North opens 1 Heart and you have
♠ Spades Q J 3
Fourteen points with even distribution including four hearts to the Queen. North is guaranteeing five hearts with his opening bid, and although you have a flat hand it is much better to support the hearts than to look for what might be a very risky no trump. So you just say 4 Hearts in the knowledge that you have enough points for game (a minimum of eleven from partner plus your fourteen). Don't shilly-shally and say 2 Hearts or 3 Hearts in the hope that North will bid again, You know that you have enough points for game - so bid it!
Making a total of eleven points, but a very strong distribution with two five-card suits. Don't rush madly with a hand like this. Remember that if you bid a different suit than the one which partner has bid then he will have to bid again and so you will have at least one more chance as well. Now, will you bid hearts or spades? Your hearts are a little better than the spades, but in this situation I recommend that you always bid the higher ranking of the two suits, in this case spades. This is because if you bid hearts first North may never get round to showing you that he has some strength in spades. If you do it the other way - 1 Heart - 1 Spade then North can either support your spades or bid hearts if he has four of them, and this would suit you as well.OK? So you bid 1 Spade and wait to see what North decides to do.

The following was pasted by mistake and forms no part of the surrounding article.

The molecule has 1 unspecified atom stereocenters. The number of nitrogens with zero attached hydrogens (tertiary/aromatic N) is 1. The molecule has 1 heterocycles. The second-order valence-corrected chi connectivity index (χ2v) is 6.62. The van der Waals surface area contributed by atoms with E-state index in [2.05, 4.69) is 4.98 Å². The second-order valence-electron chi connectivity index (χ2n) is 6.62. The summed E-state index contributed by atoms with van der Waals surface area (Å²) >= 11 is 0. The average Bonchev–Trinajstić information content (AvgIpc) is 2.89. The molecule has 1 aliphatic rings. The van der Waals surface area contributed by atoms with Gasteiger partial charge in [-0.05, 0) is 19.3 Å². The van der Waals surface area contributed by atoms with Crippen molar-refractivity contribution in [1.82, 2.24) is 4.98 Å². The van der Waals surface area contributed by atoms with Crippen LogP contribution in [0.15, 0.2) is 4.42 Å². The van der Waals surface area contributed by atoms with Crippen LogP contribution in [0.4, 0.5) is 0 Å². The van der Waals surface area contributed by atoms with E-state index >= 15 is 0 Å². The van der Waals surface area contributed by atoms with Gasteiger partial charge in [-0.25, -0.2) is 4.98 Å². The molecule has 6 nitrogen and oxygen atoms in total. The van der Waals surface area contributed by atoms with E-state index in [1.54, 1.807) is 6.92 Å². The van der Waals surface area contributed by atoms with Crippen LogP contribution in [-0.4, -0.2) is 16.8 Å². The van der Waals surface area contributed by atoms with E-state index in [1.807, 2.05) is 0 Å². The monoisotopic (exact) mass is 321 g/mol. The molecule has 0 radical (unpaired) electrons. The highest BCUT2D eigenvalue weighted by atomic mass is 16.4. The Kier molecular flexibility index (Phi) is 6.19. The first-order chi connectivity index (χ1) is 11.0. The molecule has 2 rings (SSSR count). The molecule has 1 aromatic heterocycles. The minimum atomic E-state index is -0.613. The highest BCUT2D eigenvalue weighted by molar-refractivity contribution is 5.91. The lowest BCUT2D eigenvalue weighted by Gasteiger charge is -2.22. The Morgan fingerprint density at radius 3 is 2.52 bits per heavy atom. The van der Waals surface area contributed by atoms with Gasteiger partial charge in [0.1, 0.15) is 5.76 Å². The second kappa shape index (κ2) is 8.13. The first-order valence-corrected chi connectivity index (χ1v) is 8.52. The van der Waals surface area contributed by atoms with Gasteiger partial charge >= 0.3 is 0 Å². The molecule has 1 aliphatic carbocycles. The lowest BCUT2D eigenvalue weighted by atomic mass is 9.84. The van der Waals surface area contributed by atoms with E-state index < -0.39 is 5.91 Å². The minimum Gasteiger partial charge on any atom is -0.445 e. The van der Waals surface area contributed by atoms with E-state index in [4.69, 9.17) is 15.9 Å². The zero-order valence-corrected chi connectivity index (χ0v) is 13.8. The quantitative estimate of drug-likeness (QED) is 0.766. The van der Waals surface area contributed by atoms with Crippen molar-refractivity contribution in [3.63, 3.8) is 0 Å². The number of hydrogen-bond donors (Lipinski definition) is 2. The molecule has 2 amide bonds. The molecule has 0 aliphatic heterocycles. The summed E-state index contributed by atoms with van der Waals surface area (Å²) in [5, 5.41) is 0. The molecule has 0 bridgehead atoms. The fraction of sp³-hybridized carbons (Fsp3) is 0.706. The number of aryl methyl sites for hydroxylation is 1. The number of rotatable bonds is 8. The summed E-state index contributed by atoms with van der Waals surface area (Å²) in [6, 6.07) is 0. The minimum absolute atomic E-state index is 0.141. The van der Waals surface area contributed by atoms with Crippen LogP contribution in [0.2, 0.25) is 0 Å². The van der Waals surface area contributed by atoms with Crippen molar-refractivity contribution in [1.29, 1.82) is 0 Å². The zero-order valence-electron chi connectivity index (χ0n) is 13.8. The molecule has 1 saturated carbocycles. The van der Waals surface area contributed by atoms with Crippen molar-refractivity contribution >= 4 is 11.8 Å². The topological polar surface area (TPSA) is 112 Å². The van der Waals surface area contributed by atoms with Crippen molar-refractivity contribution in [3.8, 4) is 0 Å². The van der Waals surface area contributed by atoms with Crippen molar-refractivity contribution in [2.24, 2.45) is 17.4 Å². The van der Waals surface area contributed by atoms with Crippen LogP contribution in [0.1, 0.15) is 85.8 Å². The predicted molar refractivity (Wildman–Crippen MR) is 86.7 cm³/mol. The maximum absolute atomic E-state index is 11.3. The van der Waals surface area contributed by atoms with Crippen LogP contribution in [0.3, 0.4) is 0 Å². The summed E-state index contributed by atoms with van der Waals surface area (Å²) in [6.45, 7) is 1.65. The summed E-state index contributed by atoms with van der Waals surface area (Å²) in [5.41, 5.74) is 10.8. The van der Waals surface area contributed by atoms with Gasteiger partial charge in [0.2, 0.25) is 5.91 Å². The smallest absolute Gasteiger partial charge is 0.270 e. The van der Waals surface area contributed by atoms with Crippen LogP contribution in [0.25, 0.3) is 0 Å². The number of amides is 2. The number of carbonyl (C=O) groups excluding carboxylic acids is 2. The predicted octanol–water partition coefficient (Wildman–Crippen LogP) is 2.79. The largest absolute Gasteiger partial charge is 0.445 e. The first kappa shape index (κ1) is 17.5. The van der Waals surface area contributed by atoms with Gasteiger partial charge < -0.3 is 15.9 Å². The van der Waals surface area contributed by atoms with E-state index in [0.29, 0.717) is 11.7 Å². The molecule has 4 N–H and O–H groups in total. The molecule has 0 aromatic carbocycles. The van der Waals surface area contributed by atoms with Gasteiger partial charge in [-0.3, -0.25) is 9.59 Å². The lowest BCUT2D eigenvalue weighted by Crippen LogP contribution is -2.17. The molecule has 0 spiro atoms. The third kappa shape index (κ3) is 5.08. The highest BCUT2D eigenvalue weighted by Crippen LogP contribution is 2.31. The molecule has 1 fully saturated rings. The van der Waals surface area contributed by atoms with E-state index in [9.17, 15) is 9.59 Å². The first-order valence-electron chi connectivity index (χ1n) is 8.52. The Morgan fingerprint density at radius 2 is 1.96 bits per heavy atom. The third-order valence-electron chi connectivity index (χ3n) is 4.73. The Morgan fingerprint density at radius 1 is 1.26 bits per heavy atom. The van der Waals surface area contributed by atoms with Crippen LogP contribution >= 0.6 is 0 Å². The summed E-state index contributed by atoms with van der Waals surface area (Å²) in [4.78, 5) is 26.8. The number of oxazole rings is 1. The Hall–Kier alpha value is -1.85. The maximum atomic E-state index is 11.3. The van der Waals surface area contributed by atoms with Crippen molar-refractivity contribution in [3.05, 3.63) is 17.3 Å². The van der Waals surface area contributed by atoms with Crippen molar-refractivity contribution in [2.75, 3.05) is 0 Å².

Well, here comes the biggie! North opens 2 Clubs.
North has shown a minimum of twenty-three points and you have ten so that together you have at least thirty-three which is enough for a small slam (thirty-two is normally reckoned to be enough). As you know if you have fewer than eight points when partner opens 2 Clubs you will bid a negative 2 Diamonds, but here you have ten points and must make a positive bid. As you have no long suit, here I think it is best for you to say 2 No trumps which will indicate that you have at least eight points and a flat hand. North will now know that there is a very good chance of bidding a slam, and the onus is on him to decide as he has many more points than you have.Almost certainly he will bid 4 Clubs asking you for Aces and will be pleased to hear you respond 4 Spades showing two Aces. (4 Diamonds - 0, 4 Hearts 1, and 4 Spades 2).Good bridging and may you all enjoy the festive season.